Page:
Weeds: Season 7
When television was limited to only a meager handful of channels the networks had to compete by creating shows that would appeal to the greatest number of viewer possible. This required lead characters that were entirely likeable; noble in motivation and pure of heart. With the advent of cable and particularly the premium channels niche programming was born. The cable networks could get by with a smaller viewership by presenting series that were more cutting edge content that could never get past the Standards and Practices department of the broadcast networks. HBO was the trail blazer but soon all the upper tier channels had a lineup of mature themed programming. It seems that lately Showtime has become centered on deeply flawed protagonists. One time that is frequently applied to this archetype is the anti-hero. Instead of the law abiding citizen being the center of the story the focus is placed on a person that most would consider criminal, morally challenged or at least unlikable. Showtime has featured high priced call girls, drunken, over sexed writers and drug addicted nurses. In one case the lead character is a serial killer albeit he only targets really bad people. One of Showtime’s flagship series is ‘Weeds’ which followers the exploits of a suburban soccer mom that is a pot dealer. Over most of the seven seasons the show has been on the mom in question, Nancy Botwin (Mary-Louise Parker) moved from small time dealer to a player in the drug cartel and eventually a fugitive on the run. One trend I’ve observed of late is many of the anti-heroes and being forced to face the consequences of their illegal activities. Dexter has explored religion, Nurse Jackie received an intervention and wound up on probation and Nancy Botwin was finally sent to prison. Of course, in none of these cases are the penalties received were not sufficient to deter them to make an enduring change in their illicit lifestyles. The reason for that is plain; the popularity of these shows is predicated on the other side of the law activities that has traditionally provided a vicarious thrill to the regular citizen. One thing is certain this type of plot device does present an opportunity for the writers and actors to explore deeper characteristics of the characters.
As season seven begins Nancy has just finished three years of her prison sentence. She is assigned to a strictly monitored half-way house in New York City. During the time of Nancy’s incarceration her sons Silas (Hunter Parrish) and Shane (Alexander Gould) have been living with their Uncle Andy (Justin Kirk) and family friend and bossiness partner Doug Wilson (Kevin Nealon) in Copenhagen, a city more conducive to their predilection for herbal enjoyment. Each has found some way to earn enough money to get; Doug and Andy are tour guides, Silas is a model for some bottled water company and Shane has become a puppeteer working with his ex-girlfriend. One thing that appears as good news for Nancy is discovering the father of her youngest son, Stevie Ray Reye, has been stabbed to death. The boy has been living with Nancy’s sister Jill (Jennifer Jason Leigh) who is raising him as her own son telling him Nancy is his Aunt. In this season Jill wants to make the situation legal by adopting him.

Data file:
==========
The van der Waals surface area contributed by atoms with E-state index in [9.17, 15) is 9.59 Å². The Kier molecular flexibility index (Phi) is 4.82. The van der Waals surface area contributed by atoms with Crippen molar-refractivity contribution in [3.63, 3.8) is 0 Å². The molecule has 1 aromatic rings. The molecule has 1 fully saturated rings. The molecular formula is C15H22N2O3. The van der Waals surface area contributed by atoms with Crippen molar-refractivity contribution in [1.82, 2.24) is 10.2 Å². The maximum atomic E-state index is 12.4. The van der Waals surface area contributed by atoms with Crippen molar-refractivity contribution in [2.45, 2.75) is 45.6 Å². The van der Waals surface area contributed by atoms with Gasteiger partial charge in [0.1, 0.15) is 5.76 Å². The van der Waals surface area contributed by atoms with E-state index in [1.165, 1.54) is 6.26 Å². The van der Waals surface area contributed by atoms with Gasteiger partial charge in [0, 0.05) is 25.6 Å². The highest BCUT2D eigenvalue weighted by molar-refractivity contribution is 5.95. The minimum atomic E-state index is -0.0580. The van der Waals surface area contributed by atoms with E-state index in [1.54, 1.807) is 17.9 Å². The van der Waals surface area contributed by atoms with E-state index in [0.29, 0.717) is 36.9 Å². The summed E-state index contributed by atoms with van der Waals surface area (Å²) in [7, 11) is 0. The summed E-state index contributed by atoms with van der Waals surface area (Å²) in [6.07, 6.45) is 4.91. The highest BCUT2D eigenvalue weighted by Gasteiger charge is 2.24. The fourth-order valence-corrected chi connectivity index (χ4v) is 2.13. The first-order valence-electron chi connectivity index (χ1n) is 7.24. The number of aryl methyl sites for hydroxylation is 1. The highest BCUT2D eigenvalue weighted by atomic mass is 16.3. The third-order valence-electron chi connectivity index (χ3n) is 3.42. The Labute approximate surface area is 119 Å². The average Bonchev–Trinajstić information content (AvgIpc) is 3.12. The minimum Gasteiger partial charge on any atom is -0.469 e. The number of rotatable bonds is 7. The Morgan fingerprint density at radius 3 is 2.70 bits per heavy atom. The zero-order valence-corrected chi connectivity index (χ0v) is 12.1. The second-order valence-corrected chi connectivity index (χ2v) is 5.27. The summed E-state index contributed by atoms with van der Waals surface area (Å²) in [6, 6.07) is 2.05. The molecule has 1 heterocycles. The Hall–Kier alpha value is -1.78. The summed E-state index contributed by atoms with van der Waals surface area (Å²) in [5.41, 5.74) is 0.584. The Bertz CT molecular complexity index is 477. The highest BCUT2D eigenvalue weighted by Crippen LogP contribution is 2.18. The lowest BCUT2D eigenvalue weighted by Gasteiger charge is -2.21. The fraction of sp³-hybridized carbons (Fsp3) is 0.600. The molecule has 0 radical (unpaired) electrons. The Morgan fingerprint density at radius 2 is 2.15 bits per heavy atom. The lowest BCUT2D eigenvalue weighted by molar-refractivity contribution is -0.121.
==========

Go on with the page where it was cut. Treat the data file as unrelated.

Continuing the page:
You might think that with all the drama Nancy and her family has endured a rational person would try her best to stay clear of trouble but rational thought has never been one of Nancy’s strong points. In heart beat Nancy is making deals with Zoya (Olga Sosnovska), her former cell mate and lover. One thing about Nancy; she is a survivor and even if she has to alter her sexual inclinations if she feels it is advantageous. Zoya has connections with the Russian mob so Nancy received some protection in return for her jail house assignations. Old habits die hard so when Zoya sets Nancy up with a deal to market a car full of explosives for her brother Demitri, Nancy turns around to leverage it to get back in the pot business. This permitted the writers to bring back one of the original characters; Heylia James (Tonye Patano), Nancy’s first pot supplier from when she initially got into the drug racket. This is only the beginning of new misadventures for Nancy and her family. At one point she finds herself helping in s government sting by going on a date with as business acquaintance of Doug’s while wearing a wire. That is another key aspect of her personality; the only side that ever matters to here is her own.
Skipping ahead a few story years is becoming a poplar plot device with TV shows. Recently ‘Desperate Housewives’ became unstuck in time leaping over five years. And the enigmatical series ‘Lost’ bounced all over the timeline spanning centuries. It may seem on the surface to be a cheap trick to restore ratings and to some degree it is. On a deeper fundamental level this readjustment of the time line provides a rational explanation for a partial reboot of the story. In some respects the writers of ‘Weeds’ had written the characters into a corner. The constant need to up the ante each season finally caught up with them. The excesses threatened to crush the series under the weight of its own success. This chronological leap revitalized the series and allowed the actors to reinterpret their characters. One reason this ploy worked out as well as it did is a testimony to the brilliance of the writers and the formidable acting abilities of the cast both individually and as part of a well honed ensemble. She, you most likely would not want to be anywhere near any of the Botwin clan but they certainly make for fascinating television. this was a rebuilding year for the show but thanks to the excellence on both sides of the camera the show is phoenix like in its fiery rebirth.